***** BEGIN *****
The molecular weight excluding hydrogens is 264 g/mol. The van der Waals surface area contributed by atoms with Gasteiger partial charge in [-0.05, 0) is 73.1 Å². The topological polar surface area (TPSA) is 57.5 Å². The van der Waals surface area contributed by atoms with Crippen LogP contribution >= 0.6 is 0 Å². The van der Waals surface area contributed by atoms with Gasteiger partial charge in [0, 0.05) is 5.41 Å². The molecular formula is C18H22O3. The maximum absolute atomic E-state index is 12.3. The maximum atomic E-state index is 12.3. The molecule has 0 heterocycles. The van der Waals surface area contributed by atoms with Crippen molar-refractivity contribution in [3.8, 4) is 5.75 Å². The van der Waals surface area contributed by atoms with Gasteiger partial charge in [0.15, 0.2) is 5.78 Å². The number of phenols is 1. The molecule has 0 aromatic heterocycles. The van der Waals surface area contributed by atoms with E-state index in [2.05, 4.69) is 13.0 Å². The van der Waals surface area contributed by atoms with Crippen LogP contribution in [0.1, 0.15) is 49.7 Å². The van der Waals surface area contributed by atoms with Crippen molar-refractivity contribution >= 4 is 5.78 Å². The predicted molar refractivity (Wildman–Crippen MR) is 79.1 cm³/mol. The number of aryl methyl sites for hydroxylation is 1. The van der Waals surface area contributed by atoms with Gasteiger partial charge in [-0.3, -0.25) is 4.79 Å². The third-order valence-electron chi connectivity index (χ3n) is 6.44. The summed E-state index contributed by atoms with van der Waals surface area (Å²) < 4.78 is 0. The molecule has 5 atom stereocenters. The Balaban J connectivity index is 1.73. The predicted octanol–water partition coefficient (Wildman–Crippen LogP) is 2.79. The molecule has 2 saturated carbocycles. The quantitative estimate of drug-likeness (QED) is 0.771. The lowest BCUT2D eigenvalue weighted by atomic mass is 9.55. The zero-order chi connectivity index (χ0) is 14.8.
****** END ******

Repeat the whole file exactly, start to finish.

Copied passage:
The molecular weight excluding hydrogens is 264 g/mol. The van der Waals surface area contributed by atoms with Gasteiger partial charge in [-0.05, 0) is 73.1 Å². The topological polar surface area (TPSA) is 57.5 Å². The van der Waals surface area contributed by atoms with Crippen LogP contribution >= 0.6 is 0 Å². The van der Waals surface area contributed by atoms with Gasteiger partial charge in [0, 0.05) is 5.41 Å². The molecular formula is C18H22O3. The maximum absolute atomic E-state index is 12.3. The maximum atomic E-state index is 12.3. The molecule has 0 heterocycles. The van der Waals surface area contributed by atoms with Crippen molar-refractivity contribution in [3.8, 4) is 5.75 Å². The van der Waals surface area contributed by atoms with Gasteiger partial charge in [0.15, 0.2) is 5.78 Å². The number of phenols is 1. The molecule has 0 aromatic heterocycles. The van der Waals surface area contributed by atoms with E-state index in [2.05, 4.69) is 13.0 Å². The van der Waals surface area contributed by atoms with Crippen LogP contribution in [0.1, 0.15) is 49.7 Å². The van der Waals surface area contributed by atoms with Crippen molar-refractivity contribution >= 4 is 5.78 Å². The predicted molar refractivity (Wildman–Crippen MR) is 79.1 cm³/mol. The number of aryl methyl sites for hydroxylation is 1. The van der Waals surface area contributed by atoms with Gasteiger partial charge in [-0.3, -0.25) is 4.79 Å². The third-order valence-electron chi connectivity index (χ3n) is 6.44. The summed E-state index contributed by atoms with van der Waals surface area (Å²) < 4.78 is 0. The molecule has 5 atom stereocenters. The Balaban J connectivity index is 1.73. The predicted octanol–water partition coefficient (Wildman–Crippen LogP) is 2.79. The molecule has 2 saturated carbocycles. The quantitative estimate of drug-likeness (QED) is 0.771. The lowest BCUT2D eigenvalue weighted by atomic mass is 9.55. The zero-order chi connectivity index (χ0) is 14.8.